The models from the study calculated that if travel on the system grows at a modest pace comparable to the forecast U.S. population, transportation agencies will need to invest an average of $15 billion per year for improvements. These investments would need to be considerably larger if travel on the system grows at a pace closer to recent historical averages.
“An approximation of the total state and federal spending that will be needed to renew and modernize the Interstates over the next 20 years averages $45–70 billion per year,” according to the report. “The figures in this range are 2 to 3 times higher than current spending levels, and even 50 percent higher when only considering the outlays that will be required for the pavement and bridge upgrades that can be projected with higher confidence.”
The study also outlined a “blueprint for action” that makes 10 recommendations based upon the extensive research findings. Some of those suggestions include:
- Create an Interstate Highway System Renewal and Modernization Program (RAMP) by Congress that is focused on reconstruction deteriorated pavements, bridge infrastructure, adding traffic capacity and improving resiliency.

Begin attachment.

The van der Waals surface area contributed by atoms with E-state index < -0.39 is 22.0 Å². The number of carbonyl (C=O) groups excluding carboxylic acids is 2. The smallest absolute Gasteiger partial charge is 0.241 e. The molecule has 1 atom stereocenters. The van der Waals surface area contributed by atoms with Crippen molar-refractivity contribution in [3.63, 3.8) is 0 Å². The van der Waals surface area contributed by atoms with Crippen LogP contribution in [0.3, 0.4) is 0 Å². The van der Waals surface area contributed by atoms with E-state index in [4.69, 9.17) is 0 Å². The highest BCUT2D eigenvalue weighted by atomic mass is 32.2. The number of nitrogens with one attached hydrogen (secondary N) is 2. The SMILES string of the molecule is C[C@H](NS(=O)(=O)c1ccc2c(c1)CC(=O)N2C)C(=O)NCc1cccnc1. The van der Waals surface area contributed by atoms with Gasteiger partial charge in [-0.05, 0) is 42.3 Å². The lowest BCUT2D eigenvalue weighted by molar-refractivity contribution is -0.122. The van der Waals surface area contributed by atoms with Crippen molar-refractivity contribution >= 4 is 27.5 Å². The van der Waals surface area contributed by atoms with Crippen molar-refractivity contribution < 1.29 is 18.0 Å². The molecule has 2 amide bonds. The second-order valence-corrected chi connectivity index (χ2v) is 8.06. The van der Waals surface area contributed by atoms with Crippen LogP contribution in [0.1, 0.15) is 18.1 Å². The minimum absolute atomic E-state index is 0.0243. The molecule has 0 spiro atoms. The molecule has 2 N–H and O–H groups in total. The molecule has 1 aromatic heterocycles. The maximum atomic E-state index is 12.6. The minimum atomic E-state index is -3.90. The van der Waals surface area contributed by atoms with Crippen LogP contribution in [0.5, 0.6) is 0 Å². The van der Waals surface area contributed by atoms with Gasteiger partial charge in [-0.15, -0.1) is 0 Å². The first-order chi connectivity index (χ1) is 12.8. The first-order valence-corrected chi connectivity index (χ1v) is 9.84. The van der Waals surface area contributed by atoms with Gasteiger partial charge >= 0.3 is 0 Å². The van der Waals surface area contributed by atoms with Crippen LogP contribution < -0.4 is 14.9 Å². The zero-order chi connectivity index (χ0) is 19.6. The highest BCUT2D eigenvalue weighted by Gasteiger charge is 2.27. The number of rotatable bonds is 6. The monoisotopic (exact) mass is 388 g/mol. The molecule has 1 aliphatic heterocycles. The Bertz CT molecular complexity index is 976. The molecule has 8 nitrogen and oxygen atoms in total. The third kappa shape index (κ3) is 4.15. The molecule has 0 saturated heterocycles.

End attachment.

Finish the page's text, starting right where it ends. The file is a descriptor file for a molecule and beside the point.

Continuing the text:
- Address current and emerging demands to extend the Interstate System’s length and scope of coverage, and to remediate economic, social and environmental disruption caused by highway segments overly intrusive to communities and not vital to network and intermodal traffic.
- Join with states to assess the foundational integrity of the system’s pavements and bridges, and identify where full reconstruction is needed.
- To pay for RAMP, increase the federal motor fuel tax to a level commensurate with the federal share of the required investment, and adjust the tax as needed to account for inflation and changes in vehicle fuel economy.
- Lift the ban on tolling of existing general purpose interstate highways.
- Start planning the transition to more automated and connected vehicle operations.
“Today, the nation is experiencing, and can anticipate, new expectations for the system’s condition, performance and use,” the report stated. “Meeting those expectations will require the same forward-looking outlook and commitment that informed the system’s creation—a rededication to that original vision that reshapes and reequips the system to serve generations to come.”
The TRB study was conducted by a committee with balanced expertise in transportation issues, drawing from information provided by the highway industry, including highway owners, operators and users of the system, associations, private-sector stakeholders, and academia, among others. Research began in December 2016, and the completed 649-page book was released in late 2018.
Visit the TRB website to order or download the book.
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